The student news site of Diablo Valley College.

The Inquirer

The student news site of Diablo Valley College.

The Inquirer

The student news site of Diablo Valley College.

The Inquirer

LGBT bullying is murder

 (Kristiana Britanik / The Inquirer)
(Kristiana Britanik / The Inquirer)

Tyler Clementi, Brad Fuglei, Seth Walsh, Raymond Chase, Jamie Hubley, Ryan Halligan, Jamey Rodemeyer, Billy Lucas, Asher Brown, Justin Aaberg, Cody Barker, Harrison Brown, Caleb Nolt, Chantal Dube.

The 14 teens listed above are all dead – not as a result of disease or accident. They committed suicide.

Each did so as a result of the severe harassment they endured which has become such an acute epidemic that it has garnered itself its very own genre: gay bullying. The passing of National Coming Out Day has inspired remembrance of the surplus of suicides that has occurred over the past ten years.

Perpetrators of this atrocious style of torment choose to do so in their own creative ways,: posting anti-gay slurs online, ostracizing classmates at school and video-recording the sexual exploits of their homosexual roommates to share with the public.

Recently, 15-year-old Jamie Hubley, a Canadian teen, committed suicide after being bullied as the single openly gay student at his school. The following is an excerpt from his final blog:

“I don’t want my parents to think this is their fault either… I love my mom and dad : ) It’s just too hard. I don’t want to wait 3 more years, this hurts too much. How do you even know it will get better? It’s not …. Remember me as a Unicorn :3 x) Maybe in my next life I’ll be a flying squirrel 😀 I’ll fly away.”

Hubley was a hero; he was brave enough to share with his peers a very personal preference. As a result, he was harassed to the point that he didn’t want to live anymore.

The word “bullying” doesn’t cut it anymore – this torment has evolved to be a very slow form of murder.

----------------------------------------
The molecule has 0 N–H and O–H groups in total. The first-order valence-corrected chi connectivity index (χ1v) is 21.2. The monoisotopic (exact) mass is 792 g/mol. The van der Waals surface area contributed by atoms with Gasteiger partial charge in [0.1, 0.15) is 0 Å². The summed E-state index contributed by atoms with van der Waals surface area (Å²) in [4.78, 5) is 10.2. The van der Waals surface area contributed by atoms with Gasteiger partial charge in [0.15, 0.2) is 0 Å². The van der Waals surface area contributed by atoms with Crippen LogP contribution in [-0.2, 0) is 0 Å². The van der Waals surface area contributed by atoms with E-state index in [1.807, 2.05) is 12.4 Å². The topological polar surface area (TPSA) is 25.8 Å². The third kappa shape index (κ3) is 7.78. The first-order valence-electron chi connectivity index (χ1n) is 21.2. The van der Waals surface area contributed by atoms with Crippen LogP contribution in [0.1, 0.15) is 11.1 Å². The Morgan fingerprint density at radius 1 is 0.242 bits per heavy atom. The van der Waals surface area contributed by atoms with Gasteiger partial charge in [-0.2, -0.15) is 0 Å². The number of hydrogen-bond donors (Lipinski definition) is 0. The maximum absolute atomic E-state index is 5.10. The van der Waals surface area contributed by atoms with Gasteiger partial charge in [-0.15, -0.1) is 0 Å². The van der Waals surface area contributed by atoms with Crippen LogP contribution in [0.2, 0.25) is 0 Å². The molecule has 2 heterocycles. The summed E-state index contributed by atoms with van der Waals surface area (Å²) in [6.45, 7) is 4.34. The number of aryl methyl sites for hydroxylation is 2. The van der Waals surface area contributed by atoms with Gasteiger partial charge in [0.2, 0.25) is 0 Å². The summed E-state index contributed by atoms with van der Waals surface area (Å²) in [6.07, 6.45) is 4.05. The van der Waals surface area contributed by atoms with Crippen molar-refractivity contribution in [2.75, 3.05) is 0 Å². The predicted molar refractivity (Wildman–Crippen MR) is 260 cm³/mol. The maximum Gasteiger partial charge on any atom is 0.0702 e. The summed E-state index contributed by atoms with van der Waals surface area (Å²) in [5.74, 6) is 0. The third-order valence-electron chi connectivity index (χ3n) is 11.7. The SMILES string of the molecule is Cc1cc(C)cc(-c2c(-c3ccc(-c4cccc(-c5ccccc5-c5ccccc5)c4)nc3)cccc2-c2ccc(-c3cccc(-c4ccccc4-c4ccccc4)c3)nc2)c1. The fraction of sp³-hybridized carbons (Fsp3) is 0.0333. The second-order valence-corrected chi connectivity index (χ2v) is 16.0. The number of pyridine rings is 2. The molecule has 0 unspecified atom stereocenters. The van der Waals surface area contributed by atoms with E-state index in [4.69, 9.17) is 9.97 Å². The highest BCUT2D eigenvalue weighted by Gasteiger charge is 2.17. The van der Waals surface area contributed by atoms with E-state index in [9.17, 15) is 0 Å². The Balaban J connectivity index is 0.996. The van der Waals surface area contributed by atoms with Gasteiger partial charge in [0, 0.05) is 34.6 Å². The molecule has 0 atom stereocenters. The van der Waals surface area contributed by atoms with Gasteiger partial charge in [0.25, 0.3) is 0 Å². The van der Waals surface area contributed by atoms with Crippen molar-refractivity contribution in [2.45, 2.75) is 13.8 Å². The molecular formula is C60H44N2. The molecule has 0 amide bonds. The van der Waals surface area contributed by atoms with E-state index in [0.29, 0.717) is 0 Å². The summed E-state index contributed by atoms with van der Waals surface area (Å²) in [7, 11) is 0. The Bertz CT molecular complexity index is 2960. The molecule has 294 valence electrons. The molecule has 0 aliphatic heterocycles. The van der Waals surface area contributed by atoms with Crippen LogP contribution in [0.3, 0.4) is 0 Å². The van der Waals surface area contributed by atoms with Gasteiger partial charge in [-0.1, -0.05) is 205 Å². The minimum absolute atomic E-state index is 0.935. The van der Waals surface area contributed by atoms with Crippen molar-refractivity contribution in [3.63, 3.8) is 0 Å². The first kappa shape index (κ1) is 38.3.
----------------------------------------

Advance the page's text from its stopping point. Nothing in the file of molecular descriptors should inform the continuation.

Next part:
“Teenagers who are gay or bisexual are more than three times as likely to attempt suicide as other youth,” according to a study from The Archives of Pediatric & Adolescent Medicine.

We’re looking at a deadly epidemic, if every single one of us doesn’t take action.

It’s tempting to blame certain groups or organizations for sponsoring and teaching the hatred that leads to this bullying.

Instead, The Inquirer would like to remember the kids who felt no support while reminding the rest that there are millions of people who believe in a person’s right to freedom.

Encourage homosexual classmates to feel comfortable and stable coming to school, as many haven’t in the past.

In September 2011, the New York Times reported on Jamey Rodemeyer, another teen who committed suicide after “constant taunting from the same people over and over.”

Furthermore, he had previously posted a video online as a part of the “It Gets Better” campaign.

Through the project, members and supporters of the LGBT community send messages “to show young LGBT people the levels of happiness, potential, and positivity their lives will reach – if they can just get through their teen years,” according to its website.

A recent LA Times article reported that actor Zachary Quinto came out in response to Rodemeyer’s death.

“In light of Jamey’s death — it became clear to me in an instant that living a gay life without publicly acknowledging it is simply not enough to make any significant contribution to the immense work that lies ahead on the road to complete equality,” Quinto said.

A strong, positive attitude or the latest celebrity coming-out statement is not enough. Everyone in the DVC community needs to help create a hate-free campus to contribute to a hate-free world.

The Queer Straight Alliance of DVC is one group that not only provides a safe place for the LGBT community to foster support but encourages members of any sexual orientation to take part.

If you see someone bullying someone else, speak up. The only thing you have to lose is the life of a classmate, friend or family member.


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LGBT bullying is murder